Please reach out to find out how Cervest’s technology can help you future proof your business.

André DuBuisson 
Chief Product Officer

Andre is a product specialist with 16 years’ experience delivering and growing global B2C / B2B products and Marketplaces across multiple sectors.

He’s successfully serviced diverse clients in product management, business analysis, UX and consulting. Recent engagements have included the innovative use of data science & technology in dynamic marketplaces and developing a large-scale customer engagement platform.

He has previously held product leadership positions at Victor Limited and Collinson Group, developing customer loyalty solutions for well-known international brands.

Ruiao Hu
Research Resident

A computer scientist by trade and a mathematician at heart, Ruiao graduated from Imperial College London with an MEng degree in Joint Mathematics and Computer Science.

With industry experience in data engineering gained with world-leading finance firms, Ruiao has joined Cervest for the summer to construct data pipelines for a number of our upcoming projects.

Just as he joined Cervest, Ruiao achieved a first class MEng degree with the Governor’s Prize and Corporate Partnership Programme award for his final year project. After his time at Cervest he will pursue a PhD in stochastic geometric mechanics under the supervision of Prof Darryl Holm at Imperial College London.

James Walsh
Research Resident

James is a Statistical Scientist with a bachelor’s degree in the subject awarded from the Statistics department at the University of Warwick.

James joins Cervest as part of his work with the Warwick Manufacturing Group and The Alan Turing Institute where he is a Research Assistant developing Physically Informed Hybrid models.

He will be spending his time at Cervest applying this expertise to simulating individual crop growth and constructing bulk processing technologies for modelling organic carbon content for soil quality monitoring. He has also worked in the risk team of financial consultants at Albourne Partners building simulations.

Mike Zotov
Research Resident

Mike has recently graduated with a first class honours degree in Mathematics from the University of Warwick.

Having studied Machine Learning as part of his degree, he has joined Cervest for the summer to work on deep generative models for de-noising remote-sensing data.

After his time at Cervest he will continue to pursue his passion for Machine Learning with a Master’s degree at Imperial College London.

Anna Moses
Business Process Lead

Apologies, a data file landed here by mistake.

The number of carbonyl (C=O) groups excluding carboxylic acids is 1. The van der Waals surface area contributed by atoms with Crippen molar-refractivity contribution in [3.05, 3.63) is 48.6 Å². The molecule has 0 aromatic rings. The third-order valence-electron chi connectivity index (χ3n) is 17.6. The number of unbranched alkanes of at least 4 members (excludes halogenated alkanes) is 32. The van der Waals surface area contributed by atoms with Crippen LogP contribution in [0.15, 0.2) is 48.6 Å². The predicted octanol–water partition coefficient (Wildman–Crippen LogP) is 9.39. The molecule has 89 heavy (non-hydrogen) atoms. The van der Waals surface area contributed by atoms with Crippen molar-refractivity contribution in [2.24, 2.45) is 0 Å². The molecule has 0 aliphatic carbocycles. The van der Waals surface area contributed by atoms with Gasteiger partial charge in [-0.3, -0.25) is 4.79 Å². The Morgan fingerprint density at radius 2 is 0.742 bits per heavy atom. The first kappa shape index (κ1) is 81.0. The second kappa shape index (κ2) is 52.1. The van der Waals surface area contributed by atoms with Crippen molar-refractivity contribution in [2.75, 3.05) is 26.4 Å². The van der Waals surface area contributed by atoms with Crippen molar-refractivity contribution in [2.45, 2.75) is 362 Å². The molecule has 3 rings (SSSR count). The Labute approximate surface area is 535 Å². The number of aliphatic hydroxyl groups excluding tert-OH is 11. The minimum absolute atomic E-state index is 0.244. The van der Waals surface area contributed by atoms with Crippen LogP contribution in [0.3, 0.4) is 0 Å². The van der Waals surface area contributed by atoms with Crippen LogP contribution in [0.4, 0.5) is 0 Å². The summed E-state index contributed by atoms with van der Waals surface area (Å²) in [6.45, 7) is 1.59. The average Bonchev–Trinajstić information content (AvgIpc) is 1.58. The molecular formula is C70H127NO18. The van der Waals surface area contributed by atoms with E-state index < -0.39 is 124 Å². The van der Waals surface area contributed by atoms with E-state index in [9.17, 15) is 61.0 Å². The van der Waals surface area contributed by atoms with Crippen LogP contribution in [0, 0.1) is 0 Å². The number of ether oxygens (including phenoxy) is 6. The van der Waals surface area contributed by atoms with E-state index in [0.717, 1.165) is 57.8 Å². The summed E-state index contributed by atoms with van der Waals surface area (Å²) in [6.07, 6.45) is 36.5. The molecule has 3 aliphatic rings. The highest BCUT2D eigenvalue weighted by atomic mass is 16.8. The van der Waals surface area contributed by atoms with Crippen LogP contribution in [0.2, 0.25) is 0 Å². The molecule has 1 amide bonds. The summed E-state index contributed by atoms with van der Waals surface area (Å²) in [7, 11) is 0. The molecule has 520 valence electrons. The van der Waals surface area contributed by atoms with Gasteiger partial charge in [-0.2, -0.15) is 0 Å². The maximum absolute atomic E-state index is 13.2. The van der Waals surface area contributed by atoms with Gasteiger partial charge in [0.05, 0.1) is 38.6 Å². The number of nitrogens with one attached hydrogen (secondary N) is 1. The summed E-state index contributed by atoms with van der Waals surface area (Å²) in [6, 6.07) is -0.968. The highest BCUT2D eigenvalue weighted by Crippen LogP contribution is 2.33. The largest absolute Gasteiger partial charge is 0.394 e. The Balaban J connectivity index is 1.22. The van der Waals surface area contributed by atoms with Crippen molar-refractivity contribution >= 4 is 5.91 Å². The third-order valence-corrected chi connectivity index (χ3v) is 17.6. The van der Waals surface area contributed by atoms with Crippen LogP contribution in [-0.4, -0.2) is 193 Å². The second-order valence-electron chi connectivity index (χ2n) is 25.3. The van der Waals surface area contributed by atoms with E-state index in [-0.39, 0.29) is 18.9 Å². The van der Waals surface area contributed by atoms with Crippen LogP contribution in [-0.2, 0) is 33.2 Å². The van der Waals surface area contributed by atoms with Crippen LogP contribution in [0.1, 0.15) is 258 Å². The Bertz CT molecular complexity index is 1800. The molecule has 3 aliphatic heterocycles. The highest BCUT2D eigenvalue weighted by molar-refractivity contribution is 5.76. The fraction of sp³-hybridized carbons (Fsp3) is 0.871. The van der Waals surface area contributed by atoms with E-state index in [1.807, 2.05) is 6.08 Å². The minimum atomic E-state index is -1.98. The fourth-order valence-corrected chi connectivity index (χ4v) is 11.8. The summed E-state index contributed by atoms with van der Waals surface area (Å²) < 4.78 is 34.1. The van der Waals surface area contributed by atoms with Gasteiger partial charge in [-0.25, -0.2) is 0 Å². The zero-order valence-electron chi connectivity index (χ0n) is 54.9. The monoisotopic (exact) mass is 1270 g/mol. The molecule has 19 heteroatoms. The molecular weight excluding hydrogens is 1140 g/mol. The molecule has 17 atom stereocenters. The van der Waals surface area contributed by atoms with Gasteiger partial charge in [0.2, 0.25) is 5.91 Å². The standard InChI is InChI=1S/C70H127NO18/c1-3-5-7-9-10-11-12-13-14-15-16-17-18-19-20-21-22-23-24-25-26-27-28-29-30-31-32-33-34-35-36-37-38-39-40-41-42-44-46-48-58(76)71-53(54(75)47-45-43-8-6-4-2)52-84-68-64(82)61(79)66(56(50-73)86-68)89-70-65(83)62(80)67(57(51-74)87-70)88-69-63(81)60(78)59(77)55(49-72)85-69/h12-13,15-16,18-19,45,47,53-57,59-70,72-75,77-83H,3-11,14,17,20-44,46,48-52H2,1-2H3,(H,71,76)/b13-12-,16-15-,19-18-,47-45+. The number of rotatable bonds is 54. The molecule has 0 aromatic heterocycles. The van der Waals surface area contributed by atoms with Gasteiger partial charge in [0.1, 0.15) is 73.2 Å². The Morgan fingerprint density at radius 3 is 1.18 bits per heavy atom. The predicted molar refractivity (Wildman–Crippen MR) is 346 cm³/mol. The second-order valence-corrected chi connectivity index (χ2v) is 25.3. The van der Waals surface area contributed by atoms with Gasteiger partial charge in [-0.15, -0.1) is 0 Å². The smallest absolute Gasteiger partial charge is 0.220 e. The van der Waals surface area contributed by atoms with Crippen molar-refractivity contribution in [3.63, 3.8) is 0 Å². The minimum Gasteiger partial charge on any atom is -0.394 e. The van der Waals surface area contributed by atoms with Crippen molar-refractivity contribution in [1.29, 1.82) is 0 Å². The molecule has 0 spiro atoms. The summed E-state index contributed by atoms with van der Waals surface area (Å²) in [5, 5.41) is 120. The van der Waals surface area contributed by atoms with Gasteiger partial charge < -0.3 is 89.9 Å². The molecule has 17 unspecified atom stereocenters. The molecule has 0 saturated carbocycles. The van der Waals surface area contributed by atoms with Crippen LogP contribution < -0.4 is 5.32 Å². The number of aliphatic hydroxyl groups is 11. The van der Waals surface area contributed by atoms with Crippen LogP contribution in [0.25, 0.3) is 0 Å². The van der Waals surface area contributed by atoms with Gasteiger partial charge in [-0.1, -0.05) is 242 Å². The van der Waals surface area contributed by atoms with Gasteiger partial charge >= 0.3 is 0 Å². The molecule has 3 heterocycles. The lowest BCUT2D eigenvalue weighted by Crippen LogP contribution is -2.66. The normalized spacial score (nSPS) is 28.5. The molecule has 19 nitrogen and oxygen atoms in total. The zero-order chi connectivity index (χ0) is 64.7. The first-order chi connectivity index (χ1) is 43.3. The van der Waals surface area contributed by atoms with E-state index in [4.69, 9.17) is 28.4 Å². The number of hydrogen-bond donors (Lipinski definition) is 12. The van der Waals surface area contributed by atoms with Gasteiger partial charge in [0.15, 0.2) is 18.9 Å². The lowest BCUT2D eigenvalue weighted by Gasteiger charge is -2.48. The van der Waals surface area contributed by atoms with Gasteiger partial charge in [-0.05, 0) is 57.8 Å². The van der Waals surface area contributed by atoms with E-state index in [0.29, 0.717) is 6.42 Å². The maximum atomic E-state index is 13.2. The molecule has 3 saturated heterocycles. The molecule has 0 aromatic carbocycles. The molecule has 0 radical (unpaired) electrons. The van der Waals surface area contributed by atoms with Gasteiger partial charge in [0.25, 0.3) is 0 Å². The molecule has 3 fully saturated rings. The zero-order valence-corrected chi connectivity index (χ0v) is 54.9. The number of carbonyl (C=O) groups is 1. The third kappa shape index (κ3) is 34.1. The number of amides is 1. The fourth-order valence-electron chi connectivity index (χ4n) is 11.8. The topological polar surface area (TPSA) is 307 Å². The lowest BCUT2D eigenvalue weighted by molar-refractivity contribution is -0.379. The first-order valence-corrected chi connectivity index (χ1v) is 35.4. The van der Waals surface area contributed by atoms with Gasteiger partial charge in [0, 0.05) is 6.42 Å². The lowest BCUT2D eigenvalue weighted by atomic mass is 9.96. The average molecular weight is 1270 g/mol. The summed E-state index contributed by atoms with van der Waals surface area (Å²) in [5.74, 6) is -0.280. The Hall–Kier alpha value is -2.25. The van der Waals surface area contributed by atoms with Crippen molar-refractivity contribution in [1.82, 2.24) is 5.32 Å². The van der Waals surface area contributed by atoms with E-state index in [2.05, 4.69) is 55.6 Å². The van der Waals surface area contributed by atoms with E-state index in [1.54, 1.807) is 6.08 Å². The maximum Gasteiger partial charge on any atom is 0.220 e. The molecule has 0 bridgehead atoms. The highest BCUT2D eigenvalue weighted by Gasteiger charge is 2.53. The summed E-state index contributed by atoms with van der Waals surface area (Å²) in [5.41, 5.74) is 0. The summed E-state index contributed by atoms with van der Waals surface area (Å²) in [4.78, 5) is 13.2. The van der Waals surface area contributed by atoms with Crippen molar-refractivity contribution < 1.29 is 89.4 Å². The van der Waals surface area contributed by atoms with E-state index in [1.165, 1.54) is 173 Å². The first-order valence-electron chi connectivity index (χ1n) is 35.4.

Anna has broad experience helping organisations to define and operationalise their processes in order to achieve ambitious business objectives.

Anna has worked across the public, private, and charity sectors with a focus on organisational transformation through business analysis and behavioural science-focused change management, at organisations including the UK House of Commons, the Parliamentary Digital Service and leading US healthcare consultancy The Advisory Board Company.

Inspired by Cervest’s commitment to using technology for good, through both the delivery of game-changing products and an inclusive working environment, Anna is passionate about being part of the solution to the climate crisis.

She has a BA in Political Science and History from Wellesley College, Massachusetts, and also attended the Massachusetts Institute of Technology.

Michael Griffiths
Senior Engineer

Michael has been building software for over a decade as both a developer and analyst. He has worked and consulted in a broad spectrum of domains – including insurance, payments and e-commerce – for both early-stage startups and established companies. He is also a passionate open-source developer, being a co-maintainer of a number of developer tools for the Clojure programming language. Further, he has been a teacher for the ClojureBridge organisation, which provides free programming workshops for underrepresented groups in tech.

A dedicated environmentalist, having worked for the National Laboratory Service arm of the UK Environment Agency before entering the software industry, he joined Cervest in 2019 with a commitment to use his expertise to build flexible and scalable distributed software systems to help our world adapt to the growing climate crisis, while promoting sustainability and science-driven decision making.

Michael holds a B.Sc. in Theoretical Physics from University College London.